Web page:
15 Jul 2016

Pacific needs more trained journalists

5:15 pm on 15 July 2016

Media educators and trainers have come together to form a new regional body to address the decreasing number of journalists and educators in the Pacific.

Pacific media in action.

Pacific media in action. Photo: RNZ / Johnny Blades

Members of the Media Educators Pacific group met today as part of the World Journalism Education Congress being hosted by Auckland's University of Technology.

The group's president Misa Vicky Lepou, who is also head of journalism at the National University of Samoa, said there are serious challenges in Pacific journalism.

"The industry is struggling to find qualified and trained journalists. We too, the education sector, is facing the same challenge. Vanuatu is struggling. Tonga is is struggling. So, I think the industry and the education sector need to come together and publicise and promote our course - doing media in the region."

The University of the South Pacific's head of journalism, Shailendra Singh, agreed the the lack of Pacific journalists and educators is a complex problem and said the industry is not competitive when it comes to salaries and graduates do not last long in the industry.

"We keep hearing these complaints about how much aid is being pumped into the journalism sector and then you see so little return," he said.

Radio New Zealand International reporter Koroi Hawkins works without power.

RNZ International reporter Koroi Hawkins filing from Vanuatu by battery after Cyclone Pam. Photo: RNZ / Kim Baker Wilson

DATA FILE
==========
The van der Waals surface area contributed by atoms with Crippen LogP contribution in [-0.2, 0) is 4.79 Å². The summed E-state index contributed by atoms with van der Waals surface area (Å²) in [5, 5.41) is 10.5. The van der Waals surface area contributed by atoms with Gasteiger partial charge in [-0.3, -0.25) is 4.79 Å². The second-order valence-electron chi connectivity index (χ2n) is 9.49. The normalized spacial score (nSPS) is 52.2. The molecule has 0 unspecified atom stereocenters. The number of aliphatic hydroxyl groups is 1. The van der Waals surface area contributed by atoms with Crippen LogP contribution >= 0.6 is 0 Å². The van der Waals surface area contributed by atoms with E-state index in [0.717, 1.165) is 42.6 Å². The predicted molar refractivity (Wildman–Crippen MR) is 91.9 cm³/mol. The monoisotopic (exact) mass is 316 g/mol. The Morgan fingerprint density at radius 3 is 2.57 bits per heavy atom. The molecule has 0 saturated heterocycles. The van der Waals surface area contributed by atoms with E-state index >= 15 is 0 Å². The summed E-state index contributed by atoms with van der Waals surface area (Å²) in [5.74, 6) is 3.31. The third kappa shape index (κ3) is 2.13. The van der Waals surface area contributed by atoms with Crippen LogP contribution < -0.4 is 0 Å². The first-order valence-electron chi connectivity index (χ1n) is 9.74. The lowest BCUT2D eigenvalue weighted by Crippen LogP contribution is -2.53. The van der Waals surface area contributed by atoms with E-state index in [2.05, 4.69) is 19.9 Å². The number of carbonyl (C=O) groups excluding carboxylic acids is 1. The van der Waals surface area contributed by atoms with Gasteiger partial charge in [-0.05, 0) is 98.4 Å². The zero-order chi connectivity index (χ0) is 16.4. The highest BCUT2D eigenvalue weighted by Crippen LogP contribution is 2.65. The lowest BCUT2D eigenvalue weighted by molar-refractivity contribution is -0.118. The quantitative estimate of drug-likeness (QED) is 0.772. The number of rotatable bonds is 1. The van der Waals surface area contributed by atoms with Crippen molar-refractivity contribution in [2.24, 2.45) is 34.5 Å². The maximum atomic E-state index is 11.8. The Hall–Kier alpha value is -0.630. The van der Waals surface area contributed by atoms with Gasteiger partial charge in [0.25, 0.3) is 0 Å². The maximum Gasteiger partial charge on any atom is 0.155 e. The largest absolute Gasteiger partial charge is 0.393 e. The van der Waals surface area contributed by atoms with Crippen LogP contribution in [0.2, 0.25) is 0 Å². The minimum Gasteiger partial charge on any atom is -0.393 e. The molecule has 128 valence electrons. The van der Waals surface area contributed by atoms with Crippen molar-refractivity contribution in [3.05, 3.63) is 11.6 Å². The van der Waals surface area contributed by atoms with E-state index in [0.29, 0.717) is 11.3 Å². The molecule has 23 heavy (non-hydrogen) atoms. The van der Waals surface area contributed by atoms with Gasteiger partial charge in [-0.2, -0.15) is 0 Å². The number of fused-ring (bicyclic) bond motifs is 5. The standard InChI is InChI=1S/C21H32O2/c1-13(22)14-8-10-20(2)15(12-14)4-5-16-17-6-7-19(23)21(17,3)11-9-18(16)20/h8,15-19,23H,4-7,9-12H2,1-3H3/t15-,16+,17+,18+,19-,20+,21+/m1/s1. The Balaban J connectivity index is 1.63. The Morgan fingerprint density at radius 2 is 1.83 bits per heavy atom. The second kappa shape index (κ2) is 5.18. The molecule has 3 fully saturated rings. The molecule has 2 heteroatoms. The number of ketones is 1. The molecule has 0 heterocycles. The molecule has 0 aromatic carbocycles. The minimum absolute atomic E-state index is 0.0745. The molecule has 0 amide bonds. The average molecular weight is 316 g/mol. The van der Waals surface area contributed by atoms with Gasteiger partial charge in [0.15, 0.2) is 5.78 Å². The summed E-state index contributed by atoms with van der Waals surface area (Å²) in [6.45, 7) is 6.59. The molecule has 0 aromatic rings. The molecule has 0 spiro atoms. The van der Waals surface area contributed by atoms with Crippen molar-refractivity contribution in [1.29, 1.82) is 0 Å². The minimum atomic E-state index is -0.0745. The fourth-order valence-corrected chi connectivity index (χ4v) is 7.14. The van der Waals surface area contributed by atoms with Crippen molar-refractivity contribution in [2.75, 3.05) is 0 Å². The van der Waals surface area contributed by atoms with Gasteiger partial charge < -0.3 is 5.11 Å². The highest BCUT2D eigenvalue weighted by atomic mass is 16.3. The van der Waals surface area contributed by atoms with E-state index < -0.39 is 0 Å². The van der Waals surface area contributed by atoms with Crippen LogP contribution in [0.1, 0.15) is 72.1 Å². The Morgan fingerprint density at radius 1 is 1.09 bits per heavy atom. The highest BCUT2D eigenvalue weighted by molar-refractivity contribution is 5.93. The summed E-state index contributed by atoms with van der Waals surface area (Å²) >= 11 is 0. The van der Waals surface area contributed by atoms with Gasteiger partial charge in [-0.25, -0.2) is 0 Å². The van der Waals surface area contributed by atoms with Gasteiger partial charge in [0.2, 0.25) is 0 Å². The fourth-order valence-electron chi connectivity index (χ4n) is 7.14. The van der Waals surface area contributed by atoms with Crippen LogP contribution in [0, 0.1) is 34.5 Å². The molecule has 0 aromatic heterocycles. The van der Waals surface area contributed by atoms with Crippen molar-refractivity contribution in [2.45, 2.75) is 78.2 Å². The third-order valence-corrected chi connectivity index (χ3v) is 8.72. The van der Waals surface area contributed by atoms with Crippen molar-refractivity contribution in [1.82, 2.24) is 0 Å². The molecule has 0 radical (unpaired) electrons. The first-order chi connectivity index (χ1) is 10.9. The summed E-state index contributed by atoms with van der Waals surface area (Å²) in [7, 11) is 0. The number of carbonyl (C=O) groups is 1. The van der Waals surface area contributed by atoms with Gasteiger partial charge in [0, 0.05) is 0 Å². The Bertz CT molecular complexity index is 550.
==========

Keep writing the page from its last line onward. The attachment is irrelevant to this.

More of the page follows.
"After maybe three or four years, they are head hunted and recruited by NGO's and all these other organisations," said Mr Singh.

"So we have this constant problem of lack of skills. Just when they've developed, just when they are ready to do some serious journalism, they are plucked or recruited by these organisations."

But despite the low number of trained journalists the chief editor of Papua New Guinea's Post Courier, Alexander Rheeney said the media industry in the Pacific has grown.

Radio New Zealand International's Sally Round interviews the Cook Islands Prime Minister Henry Puna in Rarotonga for te maeva nui 2015

RNZ International's Sally Round interviews the Cook Islands Prime Minister Henry Puna. Photo: William Framhein

He said alongside the need for more journalism training in PNG, there also needs to be a change to the media codes of ethics.

"Social media has funnily become a movement in Papua New Guinea. How do we work within the code of ethics and apply - how can journalists in Papua New Guinea apply that to their profession today. You know, we need to have a code of ethics that actually reflects those changes."

Sessions on journalism education in the Pacific as well as reporting climate change issues in the region will also feature at the global journalism conference.

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